Friday, August 2, 2013
Gila: the Life and Death of an American River
It's easy to get the wrong impression about rivers in Arizona, even if you've lived here for many years. As a desert dweller, you cross so many dry river beds on the highway that you think every river in Arizona, except for the Colorado, is dry most of the time. Sometimes it takes a geography class to teach you that the story of Arizona rivers is more complicated. That's where I first heard of the Gila River. So when I found this book, my curiosity was piqued.
One thing you can't doubt, no matter where you live, is that water is highly political. This will become increasingly obvious to everyone as the 21st Century progresses, and groundwater disappears. This process is well documented in Gila, The Life and Death of an American River, by Gregory McNamee. You may choose to see it as the diatribe of a conservationist about the destruction of one desert river, but the proof of his arguments can be found in the ruins and canals of ancient tribes in Arizona. Like us, these people suffered from too much success. They irrigated fields with river water, which led to the concentration of mineral salts in their soil, until they had to abandon those fields.
The story of a river is also the story of the people, plants, and animals that live alongside it – and this book does an admirable job of telling it, from the formation of the Gila River, to its discovery by various tribes and immigrants, to its mismanagement and destruction by modern men, and finally to the current signs of hope for its recovery. In these pages you'll find out why the slaughter of beavers may have been one of the two most damaging things ever done to Arizona rivers (the other thing being the construction of large dams, behind which tons of sediment are currently piling).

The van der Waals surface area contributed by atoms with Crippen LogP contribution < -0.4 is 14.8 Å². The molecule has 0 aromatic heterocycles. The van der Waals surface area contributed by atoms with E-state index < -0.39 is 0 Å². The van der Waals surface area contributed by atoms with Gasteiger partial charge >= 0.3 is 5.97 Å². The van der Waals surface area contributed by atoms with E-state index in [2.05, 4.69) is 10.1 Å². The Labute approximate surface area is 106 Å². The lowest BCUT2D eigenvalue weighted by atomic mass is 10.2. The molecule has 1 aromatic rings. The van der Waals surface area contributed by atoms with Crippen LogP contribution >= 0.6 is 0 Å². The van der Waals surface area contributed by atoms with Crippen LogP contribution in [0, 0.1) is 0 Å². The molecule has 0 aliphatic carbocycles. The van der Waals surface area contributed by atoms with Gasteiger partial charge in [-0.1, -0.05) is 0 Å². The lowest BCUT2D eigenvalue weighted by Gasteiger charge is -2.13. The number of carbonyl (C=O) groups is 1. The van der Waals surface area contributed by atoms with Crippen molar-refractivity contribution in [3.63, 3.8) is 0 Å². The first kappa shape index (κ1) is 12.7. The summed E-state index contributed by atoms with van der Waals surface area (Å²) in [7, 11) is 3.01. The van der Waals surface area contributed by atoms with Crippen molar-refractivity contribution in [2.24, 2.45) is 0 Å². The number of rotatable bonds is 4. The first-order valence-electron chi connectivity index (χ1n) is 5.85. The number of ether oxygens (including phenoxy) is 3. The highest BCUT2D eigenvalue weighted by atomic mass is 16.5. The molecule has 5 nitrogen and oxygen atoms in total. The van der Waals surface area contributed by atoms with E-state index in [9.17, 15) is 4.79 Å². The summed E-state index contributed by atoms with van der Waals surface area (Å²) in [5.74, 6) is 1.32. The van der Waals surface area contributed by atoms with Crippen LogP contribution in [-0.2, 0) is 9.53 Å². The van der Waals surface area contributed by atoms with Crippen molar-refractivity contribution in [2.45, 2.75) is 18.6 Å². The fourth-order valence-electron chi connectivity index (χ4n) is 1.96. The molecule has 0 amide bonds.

It may seem that the story of one desert river is irrelevant to anyone but the people who live alongside it, but reading this book may change your opinion about that. All over the world, people are beginning to realize that the way we manage our water resources must change, drastically. Reading this book will inform you in that argument, and possibly give you some ideas about what can and should be done. At 232 pages, it's a well-paced and punchy read, and makes my yearly list of top ten recommended books. We've got it at the Heard Museum Book Store, so come in and see us. You will be dazzled.
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